This is a post that kind of follows up the post I did last month on how mature young adult books should be and how we police them. This is something that’s been bothering me a bit.
Why do publishers consider young adult to be 14+?
The US National Library of Medicine defines young adult as 19-24 years of age. Now that sounds correct to me. I would add 18 in there. But the term adult is generally someone 18 or older. And young adult would be early in the adult years. The teenage years are 13-19.
The psychology definition: generally a person ranging in age from their late teens or early twenties into their thirties.
(noun) A person in their late teens or early twenties
(adjective) Intended or suitable for adolescents, especially those in their mid to late teens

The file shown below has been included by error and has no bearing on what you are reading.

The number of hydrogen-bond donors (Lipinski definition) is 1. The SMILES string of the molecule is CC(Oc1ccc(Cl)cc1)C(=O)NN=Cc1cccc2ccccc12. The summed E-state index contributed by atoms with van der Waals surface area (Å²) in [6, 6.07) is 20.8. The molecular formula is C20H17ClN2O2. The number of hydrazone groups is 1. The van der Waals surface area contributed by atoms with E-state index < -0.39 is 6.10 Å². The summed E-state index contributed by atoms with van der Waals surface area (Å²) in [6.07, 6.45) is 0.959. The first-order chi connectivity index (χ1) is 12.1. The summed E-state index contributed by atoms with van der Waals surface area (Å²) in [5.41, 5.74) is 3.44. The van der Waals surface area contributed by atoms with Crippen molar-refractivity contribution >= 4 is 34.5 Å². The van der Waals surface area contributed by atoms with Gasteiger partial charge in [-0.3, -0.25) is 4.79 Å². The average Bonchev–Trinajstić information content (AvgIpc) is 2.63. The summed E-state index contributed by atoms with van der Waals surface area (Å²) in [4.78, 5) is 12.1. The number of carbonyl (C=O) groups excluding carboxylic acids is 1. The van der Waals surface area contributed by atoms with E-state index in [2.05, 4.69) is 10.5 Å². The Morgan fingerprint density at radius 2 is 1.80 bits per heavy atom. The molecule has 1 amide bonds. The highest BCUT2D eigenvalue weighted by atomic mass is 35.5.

So as an adjective, the age is different than the noun. Why?
I also looked up teen literature along with ya. Teen: 13-19 YA: 19-21
Protagonist is generally 15-19. Younger end of teens is common in middle grade.
Young adult is also defined as the stage between adolescence and adulthood. By human development, that is 15-24. I’m not sure if this is physical or mental (or both).
So why does the publishing business consider YA to be 14+? Why the differences in definition? Is this more US based or is it everywhere? What are your thoughts?